As someone who has watched Nissel’s career and who considers her a black-writer heroine, I know she has experienced it all: from people promising to turn books into movies, to seeing others get their careers catapulted, all because they were social media famous, and most importantly, having to be somewhat of the oracle for everyone who isn’t white.

Adult Swim

“Being forced, till this day, to speak up for everyone who is not white is my biggest gripe. When they turn to you and ask, ‘What do you think a handicapped person would say about this?’ Having that burden of having to speak for everybody, when even among our own community, we all have different points of view,” Nissel relates.

“And then having to hold your breath when something comes out because you realize just because it has ‘written by you’ on it, [but] it has to go through the editor, studio and network, and someone is going to find fault in it. As an artist, you want people to be happy. In this day and age, when outrage sells, you don’t want people to be upset about something you create,” Nissel continues. “There’s not a lot of black women, or women, period, in comedy. We’re just exiting the era of ‘Women aren’t funny.’ We’re just now getting a black woman late-night talk show host. It’s slowly coming around.”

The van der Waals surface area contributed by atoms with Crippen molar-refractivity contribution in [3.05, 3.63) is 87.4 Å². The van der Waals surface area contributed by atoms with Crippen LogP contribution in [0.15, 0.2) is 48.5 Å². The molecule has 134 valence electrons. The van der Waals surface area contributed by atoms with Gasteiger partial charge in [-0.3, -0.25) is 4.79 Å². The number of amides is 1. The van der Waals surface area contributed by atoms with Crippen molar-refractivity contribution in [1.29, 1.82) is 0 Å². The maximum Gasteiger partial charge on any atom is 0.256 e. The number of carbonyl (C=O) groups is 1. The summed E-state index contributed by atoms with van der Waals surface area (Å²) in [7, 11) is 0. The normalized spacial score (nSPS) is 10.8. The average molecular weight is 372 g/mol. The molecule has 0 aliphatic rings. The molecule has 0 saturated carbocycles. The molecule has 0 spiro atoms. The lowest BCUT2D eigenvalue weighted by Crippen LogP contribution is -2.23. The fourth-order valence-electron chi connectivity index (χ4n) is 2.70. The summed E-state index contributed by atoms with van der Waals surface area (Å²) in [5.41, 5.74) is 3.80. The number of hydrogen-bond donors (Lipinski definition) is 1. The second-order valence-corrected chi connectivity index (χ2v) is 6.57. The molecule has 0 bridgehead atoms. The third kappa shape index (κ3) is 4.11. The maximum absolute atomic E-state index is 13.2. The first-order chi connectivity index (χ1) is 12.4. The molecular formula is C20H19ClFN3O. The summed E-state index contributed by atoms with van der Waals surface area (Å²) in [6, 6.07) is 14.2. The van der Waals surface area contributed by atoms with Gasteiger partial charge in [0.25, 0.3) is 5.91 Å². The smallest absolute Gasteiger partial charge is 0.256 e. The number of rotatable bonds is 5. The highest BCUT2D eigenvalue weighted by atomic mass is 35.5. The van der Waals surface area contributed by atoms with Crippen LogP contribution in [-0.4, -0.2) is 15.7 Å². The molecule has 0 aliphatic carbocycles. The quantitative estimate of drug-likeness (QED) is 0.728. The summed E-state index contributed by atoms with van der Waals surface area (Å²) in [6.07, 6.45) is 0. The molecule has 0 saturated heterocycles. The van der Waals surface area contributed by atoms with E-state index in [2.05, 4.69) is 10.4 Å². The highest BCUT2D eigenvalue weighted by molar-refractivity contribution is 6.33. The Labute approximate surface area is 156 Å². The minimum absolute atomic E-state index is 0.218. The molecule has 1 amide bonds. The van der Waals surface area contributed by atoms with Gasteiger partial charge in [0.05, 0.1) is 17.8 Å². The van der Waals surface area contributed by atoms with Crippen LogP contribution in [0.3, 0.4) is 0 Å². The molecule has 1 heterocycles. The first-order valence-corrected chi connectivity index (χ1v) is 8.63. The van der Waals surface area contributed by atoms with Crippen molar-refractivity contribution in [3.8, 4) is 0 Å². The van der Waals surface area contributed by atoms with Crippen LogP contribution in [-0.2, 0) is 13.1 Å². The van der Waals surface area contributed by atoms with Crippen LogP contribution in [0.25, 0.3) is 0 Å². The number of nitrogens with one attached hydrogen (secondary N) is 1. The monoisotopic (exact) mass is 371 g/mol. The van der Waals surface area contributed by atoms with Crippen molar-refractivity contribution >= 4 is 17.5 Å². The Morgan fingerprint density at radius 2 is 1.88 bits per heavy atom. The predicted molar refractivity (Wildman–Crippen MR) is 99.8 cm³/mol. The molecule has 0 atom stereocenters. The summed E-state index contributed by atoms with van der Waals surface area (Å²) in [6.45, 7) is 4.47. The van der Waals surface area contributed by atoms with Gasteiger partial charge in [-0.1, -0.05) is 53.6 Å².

With the success of this summer’s blockbuster hit Girls Trip, the spotlight is now shining on funny black women in front of and behind the camera. And Nissel has some savory advice for the bigwigs in Hollywood.